Block on Trump's Asylum Ban Upheld by Supreme Court
Judge Edith Jones is being accused of racial bias after a comment in her speech to the Federalist Society in February implied that Blacks and Hispanics are more involved in violent crime.
A complaint for judicial misconduct, filed by a broad coalition of civil rights organizations and legal ethics experts, alleged that Judge Jones made statements in her speech at the University of Pennsylvania School of Law that “violated basic rules of judicial ethics,” particularly the duty to remain impartial, reports MySanAntonio.com
Complaints of bias against judicial officers are not uncommon, but they are serious charges.
Judicial Misconduct Complaint
Although this information is not widely published, anyone who believes a judge has prejudice which hampers the effective administration of the court can file a complaint against a judge under the Judicial Conduct and Disability Act.
The complaint against the Houston-area judge asserts that Jones said in her 2013 speech that "racial groups like African-Americans and Hispanics are predisposed to crime," reports The New York Times.
The allegations don't end with Jones' speech in February 2013, it also claims that she told fellow Judge James Dennis to "shut up" during a hearing on oral arguments and generally failed to maintain proper respect required of federal judges.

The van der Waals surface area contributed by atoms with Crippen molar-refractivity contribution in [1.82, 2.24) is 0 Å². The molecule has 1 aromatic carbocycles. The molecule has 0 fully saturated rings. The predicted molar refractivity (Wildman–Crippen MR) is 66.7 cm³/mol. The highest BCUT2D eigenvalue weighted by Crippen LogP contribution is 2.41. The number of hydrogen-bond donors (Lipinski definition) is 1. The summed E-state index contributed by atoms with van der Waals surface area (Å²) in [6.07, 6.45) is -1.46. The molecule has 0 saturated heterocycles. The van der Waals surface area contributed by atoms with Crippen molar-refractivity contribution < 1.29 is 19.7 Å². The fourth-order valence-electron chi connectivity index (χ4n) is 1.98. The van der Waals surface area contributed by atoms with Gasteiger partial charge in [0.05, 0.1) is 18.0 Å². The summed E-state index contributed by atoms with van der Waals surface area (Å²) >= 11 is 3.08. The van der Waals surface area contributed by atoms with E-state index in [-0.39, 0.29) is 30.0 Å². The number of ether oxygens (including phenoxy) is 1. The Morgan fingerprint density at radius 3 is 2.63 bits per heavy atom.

Fit to Judge Death Row Cases?
Those worried about Jones' racial bias rightly point out that her comments touch on a pending case involving Duane Buck, a death row inmate who is fighting for a new sentencing hearing based on admission of racially biased testimony, reports The Austin Chronicle.
Judge Jones purportedly said some doozies about death penalty cases such as:
Will any death row inmate believe she is unbiased now?
What's Next For Judge Jones?
If the complaint is deemed to have any merit, disciplinary proceedings will begin against the Fifth Circuit judge, which will allow her to present evidence in her defense.
Judge Jones may find herself at the receiving end of a judicial disciplinary order, like this one that she signed and issued back in 2007.